Its characters do not pay attention to the distinctive personality characteristics, nor is it the representative of a certain type of characters, but often is a symbol of passion and a spirit. The image of the character is vague and unsentimental, like the background of a distant mountain in ink painting, which is lightly blurred. The reader needs to guess and infer from the suspense, hints, details, inspirations, and general atmosphere that the author places, and then gradually discover the symbolic meaning behind the characters. This is evident in the case of Strickland. There was always an unconventionality of mystery in his conduct, a preventive abruptness, and a succession of extraordinary acts. He is taciturn in speech who always speaks with half-utterance and is short and fragmented, concise as a telegram, or simply avoids direct contact with the reader and gives indirect hints through other witnesses. This often gives people a vague impression of looking at flowers in the fog. This behavior of Strickland showed his distrust of established language. In his view, the connection between language and what it refers to has been broken by the erosion of ugly reality. Language has become a web of consciousness permeated with the bourgeois concept of utility, a withered material, unable to express their inner exploration of the true meaning of things, so he cannot speak without searching for the right words and hesitation. His behavior also shows his fear and anxiety about revealing his true self.
Every time when it came to the subject of the ego, he either hedged and dithered to conceal his true heart, or he pretended to be deaf and dumb and remained silent for a long time in deep meditation. Even forced responses were questions and answers, extremely brief, devoid of any passion for conversation or desire for expression. At the end of the novel, he tries to hide his true self by simply escaping from European civilization and fleeing to uninhabited islands. Both of these situations, whether the extreme distrust of words or the fear of revealing one’s true self, have strong modern meanings. The modernity of The Moon and Sixpence is also reflected in the exploration of the role of human irrational consciousness, especially the primitive wild force in civilized society. Throughout the 19th century it was believed that a healthy life could not be lived without a reverence for form, order, organization, and pattern. It became a fashion for writers at that time to seek for order and a certain mode of time in order to transcend the random events. Strickland in The Moon and Sixpence began to live for many years in the rational rhythm of rigid rules. But he soon discovers that in this quiet order of life he gradually drains himself of his talents, his spirit, his vitality, and his creativity. Therefore, he went to the other extreme of life, allowing irrational consciousness to overflow and attack the rational order on the surface of life with savage, primitive and merciless forces.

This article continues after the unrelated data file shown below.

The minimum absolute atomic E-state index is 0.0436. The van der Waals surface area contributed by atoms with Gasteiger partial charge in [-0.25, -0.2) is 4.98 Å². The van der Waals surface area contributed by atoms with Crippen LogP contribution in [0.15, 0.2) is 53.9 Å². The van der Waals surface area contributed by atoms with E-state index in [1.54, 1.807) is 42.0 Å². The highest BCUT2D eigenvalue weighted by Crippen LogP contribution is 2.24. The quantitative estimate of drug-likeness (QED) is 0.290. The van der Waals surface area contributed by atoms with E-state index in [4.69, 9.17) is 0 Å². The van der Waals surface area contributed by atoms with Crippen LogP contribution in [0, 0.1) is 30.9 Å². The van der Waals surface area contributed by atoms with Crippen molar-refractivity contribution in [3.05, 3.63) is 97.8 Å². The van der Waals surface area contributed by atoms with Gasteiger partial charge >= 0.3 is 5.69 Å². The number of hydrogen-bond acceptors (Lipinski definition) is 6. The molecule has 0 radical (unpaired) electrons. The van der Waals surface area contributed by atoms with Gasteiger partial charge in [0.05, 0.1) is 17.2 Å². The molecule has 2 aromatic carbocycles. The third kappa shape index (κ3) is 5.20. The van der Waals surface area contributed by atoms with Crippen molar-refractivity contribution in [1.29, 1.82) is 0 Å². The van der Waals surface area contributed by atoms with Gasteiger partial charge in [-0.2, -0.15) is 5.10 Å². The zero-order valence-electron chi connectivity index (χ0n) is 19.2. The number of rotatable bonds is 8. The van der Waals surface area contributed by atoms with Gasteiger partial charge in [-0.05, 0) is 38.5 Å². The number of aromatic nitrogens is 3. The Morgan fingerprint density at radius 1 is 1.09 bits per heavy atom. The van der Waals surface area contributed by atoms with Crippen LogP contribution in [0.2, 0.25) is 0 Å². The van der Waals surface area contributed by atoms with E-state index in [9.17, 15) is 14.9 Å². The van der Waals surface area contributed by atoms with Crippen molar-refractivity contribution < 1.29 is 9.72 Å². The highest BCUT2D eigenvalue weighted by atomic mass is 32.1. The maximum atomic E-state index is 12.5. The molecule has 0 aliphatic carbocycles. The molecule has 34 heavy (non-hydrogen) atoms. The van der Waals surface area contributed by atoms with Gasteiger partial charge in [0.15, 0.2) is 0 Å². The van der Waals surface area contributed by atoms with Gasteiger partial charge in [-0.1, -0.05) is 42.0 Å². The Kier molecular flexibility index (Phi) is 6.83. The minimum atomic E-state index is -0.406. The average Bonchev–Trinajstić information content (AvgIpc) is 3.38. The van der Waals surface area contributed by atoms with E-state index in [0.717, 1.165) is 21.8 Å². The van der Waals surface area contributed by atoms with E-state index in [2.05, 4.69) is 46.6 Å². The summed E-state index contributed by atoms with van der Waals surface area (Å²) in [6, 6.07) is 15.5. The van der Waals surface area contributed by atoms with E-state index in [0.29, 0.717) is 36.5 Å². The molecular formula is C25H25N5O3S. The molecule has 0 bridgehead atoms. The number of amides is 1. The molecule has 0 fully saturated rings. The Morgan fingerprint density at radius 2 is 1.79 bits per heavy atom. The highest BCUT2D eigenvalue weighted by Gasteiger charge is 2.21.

He had become a dark and haughty monster of unfeeling power, a voice from the threshold of eternal darkness. His whole life was encompassed with sin and wickedness. In the end of the article after constant exploration, he finally came to realize that extreme rationality and irrationality are not healthy life. A healthy life is a rhythmic oscillation and inertia, a transient equilibrium point in a constantly changing life. One should have sincere courage and a faithful attitude towards life to resist the dark, pitiless, vast and gloomy primitive forces of nature. Maugham’s application of the narrator “I” also makes his novels unique. The narrator, on the one hand, has the function of connecting several plates experienced by the protagonist in structure, connecting them, either explicitly or implicitly, intentionally or unintentionally, into a whole in structure. “I”, as the witness of the event, has a direct relationship with the characters in the book and plays a role in promoting the development of the plot. On the other hand, “I”, the narrator, also has a complex and subtle relationship with the author and the reader, which can be said to be a medium for the connection between them. The narrative examination may be either a prop for the author to convey his thoughts to the reader, or it may be a smokescreen that Maugham deliberately creates in order to bring the reader closer to his thoughts. In The Moon and Sixpence, Strickland’s wife is stricken with grief when she learns that her husband has left home.